Batash had ‘undercover job’ for Hamas, says report

The New York Times claims that Fadi Al Batash was sent to research and acquire drones for Hamas. (Reuters pic)

PETALING JAYA: The killing of Palestinian lecturer Fadi Al Batash was part of a broader operation by Israel’s espionage and intelligence agency Mossad to prevent Hamas from gaining weaponry and expertise, according to a New York Times report.

The report said that Mossad chief Yossi Cohen had ordered his men to dismantle a Hamas project in which the most promising scientists and engineers in Gaza are sent overseas to gather know-how and weaponry to fight Israel.

Batash was killed, because of his “undercover job”, the newspaper said, quoting intelligence officials who described the lecturer as a technology expert for the military wing of the Gaza-based Hamas movement.

He might have been involved in negotiating North Korean arms deals through Malaysia, and an unidentified intelligence official was quoted as saying that Batash had helped mediate a deal for North Korean communications components used for guided munitions. The shipment, destined for Gaza, was recently captured by Egptian officials, NYT reported.

Batash, a well-liked electrical engineering lecturer and devout family man, was gunned down early last Saturday in a hail of at least 14 bullets by two men on a motorcycle while he was walking to a mosque for morning prayers.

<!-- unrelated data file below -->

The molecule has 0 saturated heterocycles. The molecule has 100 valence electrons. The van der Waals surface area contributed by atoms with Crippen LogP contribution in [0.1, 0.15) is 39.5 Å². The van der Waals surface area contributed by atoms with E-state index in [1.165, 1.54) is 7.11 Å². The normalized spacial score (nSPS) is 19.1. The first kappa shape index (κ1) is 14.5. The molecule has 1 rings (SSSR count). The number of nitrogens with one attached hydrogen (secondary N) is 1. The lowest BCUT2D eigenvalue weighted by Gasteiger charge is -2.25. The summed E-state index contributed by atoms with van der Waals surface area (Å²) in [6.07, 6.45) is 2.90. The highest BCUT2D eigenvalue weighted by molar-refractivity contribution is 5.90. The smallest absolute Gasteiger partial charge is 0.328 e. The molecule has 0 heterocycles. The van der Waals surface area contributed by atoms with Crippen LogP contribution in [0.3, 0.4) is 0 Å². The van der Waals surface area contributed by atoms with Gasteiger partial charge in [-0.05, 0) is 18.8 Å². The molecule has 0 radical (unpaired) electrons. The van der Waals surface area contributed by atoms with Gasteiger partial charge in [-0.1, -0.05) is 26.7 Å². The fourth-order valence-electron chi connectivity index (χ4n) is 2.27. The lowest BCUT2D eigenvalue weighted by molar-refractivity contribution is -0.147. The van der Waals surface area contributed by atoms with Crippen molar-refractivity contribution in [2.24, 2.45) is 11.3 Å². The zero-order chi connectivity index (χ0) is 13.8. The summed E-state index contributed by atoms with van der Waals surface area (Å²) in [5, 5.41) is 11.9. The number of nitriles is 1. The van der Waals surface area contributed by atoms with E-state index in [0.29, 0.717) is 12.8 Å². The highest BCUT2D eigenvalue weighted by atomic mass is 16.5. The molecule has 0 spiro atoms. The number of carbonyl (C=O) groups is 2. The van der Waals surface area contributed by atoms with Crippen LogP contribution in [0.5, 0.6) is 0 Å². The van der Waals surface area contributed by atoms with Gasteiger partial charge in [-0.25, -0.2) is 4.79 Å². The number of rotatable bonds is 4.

His family have said that he had been killed by Mossad, a claim that was confirmed to the NYT by Middle Eastern intelligence officials, the report said.

The report, quoting intelligence officials, said Batash, who in 2013 co-wrote a paper on drone applications, had been sent to Malaysia to research and acquire weapon systems and drones for Hamas.

Mossad, the unnamed officials told the NYT, had been particularly interested in Hamas’s advances in unmanned aerial and underwater vehicles as these could be used to attack Israeli targets more effectively than the rockets Hamas used during its last wars with Israel.

The report said Malaysian officials did not want to comment on the claims that Batash had been researching or trying to buy weapons systems.

The NYT said that a mourning tent was set up over the weekend in the Jabaliya refugee camp in Gaza, where Batash had grown up. Ten masked members of the Qassam Brigades, Hamas’s armed wing, were stationed in front of the tent, a positioning that usually denotes the death of a top fighter.

Banners hung in the tent described Batash as an “engineer commander” for the Qassam Brigades and “our martyr to God”, NYT reported, and quoted other instances of Palestinians abroad being targeted by Israel.

Israel, however, has denied it was responsible for Batash’s death, with Defence Minister Avigdor Lieberman blaming the assassination on internal rivalry within the Palestinian leadership.